Fields of green
Philippe leaves his knife on the table and picks up a razor sharp panga, beckoning for us to follow him as he strides out towards the fields of sugar cane. He tells us about the processes, pros and cons of sugar cane farming and then with an expert swing of the panga he fells a two meter high plant. In a few swift movements he has removed the leaves and unnecessary bits and slicing the sugar cane he bites of a piece and with his eyes closed, he chews thoughtfully, then spits out the stringy bits.
This is his other stage, standing surrounded by his crops, panga in hand, flirting outrageously and loving every moment as he shares his love and knowledge of nature and all her bounty.
His indicates for me to tilt my head back, and before I can protest, he is holding a piece of sugar can high above me and squeezing the juice into my mouth.
It is smooth, sweet and incredibly sticky and it runs down my chin and all over my cheeks as he laughs.
The aftertaste lingers for ages as the rest of the group get their turn.
A wet cloth is a must for this experience.
We all have a chance to try and cut down a sugar cane plant with one strike of the panga, it’s not as easy as it looks. The workers will cut down, strip and stack the plants all day for over 8 hours a shift during harvest time.
We walk on, pausing to look at each miracle of nature Philippe points out to us. Pineapples line up military style in neat rows, jackfruit hang heavy in trees and wild tomatoes cover the undergrowth, growing where they will. As we walk, insects are examined, fruits are plucked, berries picked and offered to us speared on the end of the panga. The walk was almost a meal in itself.
Our final stop is in a grove of slender young palms about two meters high. With one chop a tree falls and Phillipe cuts and slices until he gets the heart of the palm, considered a delicacy in Reunion.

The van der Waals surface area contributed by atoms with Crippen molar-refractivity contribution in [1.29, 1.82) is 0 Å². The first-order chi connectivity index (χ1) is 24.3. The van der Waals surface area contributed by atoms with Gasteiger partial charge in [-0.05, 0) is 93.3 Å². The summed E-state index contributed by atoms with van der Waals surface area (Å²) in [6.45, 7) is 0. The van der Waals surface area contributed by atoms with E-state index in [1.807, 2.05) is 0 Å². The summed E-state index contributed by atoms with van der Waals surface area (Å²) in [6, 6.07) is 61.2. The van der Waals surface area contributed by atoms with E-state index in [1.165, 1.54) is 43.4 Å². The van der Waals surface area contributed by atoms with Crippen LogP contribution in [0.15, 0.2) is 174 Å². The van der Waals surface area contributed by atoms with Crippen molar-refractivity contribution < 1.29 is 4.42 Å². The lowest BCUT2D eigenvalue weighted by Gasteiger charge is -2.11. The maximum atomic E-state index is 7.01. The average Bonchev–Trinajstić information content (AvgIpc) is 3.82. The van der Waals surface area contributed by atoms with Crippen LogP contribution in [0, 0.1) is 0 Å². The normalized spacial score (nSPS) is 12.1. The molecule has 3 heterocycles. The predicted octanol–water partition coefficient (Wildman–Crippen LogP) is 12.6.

The palm heart is sliced and served as a coleslaw type salad, but it must be eaten soon after cutting before it discolours. I have also had palm heart served warm with cauliflower as a potato bake type dish which to me was much nicer than the salad version.
The felled palm will take about fourteen months to reach two meters and be ready to have its heart cut out again.
Lunch, Réunion style.
The staple dish is simple but very versatile. Called Cari, the base is rice smothered in a pesto made with onions and tomato, saffron, ginger and Chilli, cooked on an open fire in a cast iron pot and served with anything from lentils and beans to spicy sausage, fish, pork, chicken, prawns, goat or duck.
We tucked into generous bowls of zesty Cari served with a choice of spicy sausage, chicken, lentils or veggies. This was rounded off with traditional coffee and very moreish sweet potato cakes made by Philippe’s wife.
Due to time constraints we were unable to visit the beehives or continue learning about farming life and living off the land from Philippe. This is recommended as an all day activity.
To visit for the Agricultural Tour and Authentic Cooking you can arrange it through the tourism office or call Philippe on +262 (0)692 6732 50.
Unless you speak French, it is recommended to take a guide who can translate for you, and don’t forget a wet cloth.
Getting there and general information.
Three flights a week direct from Johannesburg to Reunion with Air Austral
VISA FREE for South Africans
Reunion Island is a Department of France. The currency is the Euro and French is widely spoken.
La Reunion is situated between to Tropic of Capricorn and the Equator in the Indian Ocean. It is part of the Mascarenes, the collective name for the islands of the Mascarene Archipelago, which consists of Mauritius, Rodrigues and Reunion.
Get inspired with more information from Reunion Tourism.
My visit was part of a media trip hosted by the Reunion Tourism Board.